Car manufacturers tout their efficiency. Consumer advocates dispute claims of 60-plus miles per gallon gas efficiency. Amidst the controversy, environmentalists still claim, in the absence of anything better – that hybrid cars are still better for the environment than their traditional gas-guzzling counterparts.
Hybrid cars, known for the way they combine both gas and electric power to offer a cleaner ride, have come under fire in recent months for their inability to reach gas mileage milestones set by the manufacturers. Critics say that most fail to live up to claims of getting more than 60 miles to a single gallon of gas. Advocates argue that recent studies confirm the same is true for efficiency ratings set on traditional engines, still making hybrids the better deal environmentally.
Touted as the gas-saver of the future when introduced in 1999, hybrids are known to use a fraction of the gas due to their ability to “share the burden”, with their electric motors. Full hybrid vehicles allow the electric motor to work independently of the more traditional internal combustion engine, while driving at low speeds. This in turn saves gas, and stops harmful emissions from entering the atmosphere. During an idle stop, a full hybrid actually shuts itself off, letting the electric motor take over to eliminate unnecessary idling and emissions.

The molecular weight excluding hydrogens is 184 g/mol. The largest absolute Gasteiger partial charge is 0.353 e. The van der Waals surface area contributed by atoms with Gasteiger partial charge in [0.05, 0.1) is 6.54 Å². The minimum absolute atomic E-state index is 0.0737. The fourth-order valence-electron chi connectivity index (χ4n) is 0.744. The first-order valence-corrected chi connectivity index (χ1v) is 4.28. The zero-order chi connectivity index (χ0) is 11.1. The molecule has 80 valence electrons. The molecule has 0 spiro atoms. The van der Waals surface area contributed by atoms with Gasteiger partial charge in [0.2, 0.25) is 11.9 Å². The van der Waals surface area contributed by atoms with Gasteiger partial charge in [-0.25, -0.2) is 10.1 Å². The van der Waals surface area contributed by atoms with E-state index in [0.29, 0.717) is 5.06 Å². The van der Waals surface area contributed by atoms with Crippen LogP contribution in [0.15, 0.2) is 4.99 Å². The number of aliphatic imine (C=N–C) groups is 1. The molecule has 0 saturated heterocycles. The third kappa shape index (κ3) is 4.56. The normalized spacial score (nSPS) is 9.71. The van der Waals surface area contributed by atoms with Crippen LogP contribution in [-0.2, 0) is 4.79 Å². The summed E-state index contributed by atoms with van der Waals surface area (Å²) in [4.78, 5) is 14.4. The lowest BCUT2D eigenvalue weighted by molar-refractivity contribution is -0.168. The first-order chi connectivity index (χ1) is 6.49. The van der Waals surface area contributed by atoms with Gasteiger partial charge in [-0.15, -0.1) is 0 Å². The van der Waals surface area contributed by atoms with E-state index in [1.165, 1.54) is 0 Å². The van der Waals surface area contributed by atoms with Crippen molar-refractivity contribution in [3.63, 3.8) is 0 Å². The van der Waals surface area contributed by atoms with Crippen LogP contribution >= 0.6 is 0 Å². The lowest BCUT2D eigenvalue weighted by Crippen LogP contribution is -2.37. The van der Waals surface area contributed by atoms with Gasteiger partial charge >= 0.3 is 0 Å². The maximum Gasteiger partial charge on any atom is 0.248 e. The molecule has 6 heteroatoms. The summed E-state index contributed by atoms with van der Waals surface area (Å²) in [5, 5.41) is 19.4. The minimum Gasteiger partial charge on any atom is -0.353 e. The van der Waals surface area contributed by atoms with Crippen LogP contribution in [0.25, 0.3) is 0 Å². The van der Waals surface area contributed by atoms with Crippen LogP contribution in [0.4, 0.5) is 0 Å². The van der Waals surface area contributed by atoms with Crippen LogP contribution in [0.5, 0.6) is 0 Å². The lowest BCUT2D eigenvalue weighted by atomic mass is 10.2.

Consumers should be aware, however, that the mild hybrids focus remains on traditional gas consumption, with the electric motor only assisting the gas engine at high speeds when more power is needed, thus making the mild hybrid much less environmental friendly than its full hybrid counterpart.
Great for in town drivers, the full hybrid cars allows slow speeding drivers to virtually use only the electric motor, thus saving even more gas, and eliminating harmful emissions into the environment.
Despite any controversy surrounding today’s hybrid vehicles, consumers seem eager to do what they can to decrease the harmful effects of emissions on the environment and save a few bucks at the pumps. Production of hybrid vehicles has tripled in the last four years, with production expected to double in 2007. The Yano Research Institute Ltd. estimates that by 2015, nearly 5.37 million hybrid vehicles will be on the global road, compared to less than one million last year.
Manufacturers have jumped on the bandwagon, with Honda, Toyota, Ford, Lexus and Chevrolet, all offering their own hybrid car varieties. Newer models sport higher-powered and faster models, even making hybrid SUV‘s and trucks available to the consumer. Of course, the heavier the vehicle, and the faster it rides, the more gas it is bound to use, despite the use and size of the internal electric motor.
Source: ArticlesBase.com wrote by Matthew Hick